As we’ve reported previously, this year marks the centennial of the Bauhaus school, and a number of brands have been paying tribute with special watches to mark the occasion. When people hear the word “Bauhaus,” many think of a very specific look, but the school and the art movement that sprang up around it represent a surprising variety of aesthetics. One of the things that makes art fun is taking a single movement or style, and seeing how different individuals (or, in this case, watch brands) interpret that style and make it their own. In that spirit, we’ve compiled a guide to five interesting Bauhaus-inspired collections released to celebrate the school’s 100 year anniversary.
Max Bill – 100 Years of Bauhaus Collection
First on the list is a watch that will be familiar to regular readers, the Max Bill Automatic 100 Years of Bauhaus by Junghans. We wrote about these watches back in March, and continue to be impressed by the dynamic caseback design and playful take on Bauhaus’s trademark minimalist approach. Perhaps the most important concept of the Bauhaus design language is that form must follow function, and dials used in the various Max Bill watches throughout the years really drive this point home. Everything is simple, legible, and bordering on rudimentary, all in the name of creating something spare and useful. The red date window would seem to be a stylistic flourish that Bauhaus wouldn’t accept, but consider the importance of the date, and the way the red window draws your eye to that section of the watch, and I think a decent case can be made that this is well within the Bauhaus tradition.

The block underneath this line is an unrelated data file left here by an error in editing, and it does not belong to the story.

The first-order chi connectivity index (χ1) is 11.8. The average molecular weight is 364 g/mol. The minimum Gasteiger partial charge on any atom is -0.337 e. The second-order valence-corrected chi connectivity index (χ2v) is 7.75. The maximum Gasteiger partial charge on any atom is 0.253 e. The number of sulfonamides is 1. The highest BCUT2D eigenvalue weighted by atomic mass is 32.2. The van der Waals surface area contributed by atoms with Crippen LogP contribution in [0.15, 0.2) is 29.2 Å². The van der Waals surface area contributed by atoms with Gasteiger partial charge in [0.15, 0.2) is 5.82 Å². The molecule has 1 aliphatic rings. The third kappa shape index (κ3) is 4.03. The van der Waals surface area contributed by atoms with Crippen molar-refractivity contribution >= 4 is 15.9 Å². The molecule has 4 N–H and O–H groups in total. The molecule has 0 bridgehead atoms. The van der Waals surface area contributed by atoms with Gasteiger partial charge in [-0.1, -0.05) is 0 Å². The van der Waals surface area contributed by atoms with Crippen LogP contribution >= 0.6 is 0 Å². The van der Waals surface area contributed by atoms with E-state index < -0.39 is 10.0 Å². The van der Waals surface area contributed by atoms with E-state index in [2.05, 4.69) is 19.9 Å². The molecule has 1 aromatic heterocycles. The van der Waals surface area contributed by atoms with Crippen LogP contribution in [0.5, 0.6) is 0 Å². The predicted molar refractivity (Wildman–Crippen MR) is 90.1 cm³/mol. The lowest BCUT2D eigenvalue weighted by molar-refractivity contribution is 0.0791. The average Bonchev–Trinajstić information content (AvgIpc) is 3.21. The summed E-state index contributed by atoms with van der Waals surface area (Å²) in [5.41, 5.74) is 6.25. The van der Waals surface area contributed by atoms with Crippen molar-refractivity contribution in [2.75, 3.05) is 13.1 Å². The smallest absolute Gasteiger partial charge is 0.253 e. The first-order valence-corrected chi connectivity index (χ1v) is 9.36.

In addition to the traditional time and date model, Junghans also released two very special editions of their Max Bill Chronoscope, their popular and similarly functional two-register chronograph, to really round out the collection. Junghans
Louis Erard x Alain Silberstein – Excellence Regulator
This is a pretty special watch, and it has a lot going for it besides a link to the Bauhaus movement, so let’s break this down in a few ways. First, lest we bury the lede, Alain Silberstein is back. Although he never really went away, his brand no longer exists, so whenever he partners with someone else it’s kind of a horological event. Silberstein, for those who don’t know, is a French watch designer whose creations are truly unlike anything else on the market. Under his own name, his brand made watches with a variety of interesting complications (including a tourbillon) using his one of a kind, colorful, whimsical, design language. Using a combination of shapes and bright, primary colors that you don’t usually see in high-end watches, his creations have a toy-like quality that stands in direct contrast to the more serious work of many of his peers who work in traditional old-world watchmaking.
This collaboration with Louis Erard serves as a sort of reintroduction of Silberstein and also a subtle and fitting tribute to the Bauhaus movement. Large arrows and snake and triangle hands certainly don’t scream “Bauhaus,” but the traditional regulator dial layout makes sense in a Bauhaus framework for the way it reduces time telling to its most essential elements. And, importantly, the colors used by Silberstein here (blue, red, and yellow) are the cornerstones of Bauhaus color theory. This Louis Erard collaboration with Alain Silberstein is a limited edition of just 178 watches in each of two variants. Louis Erard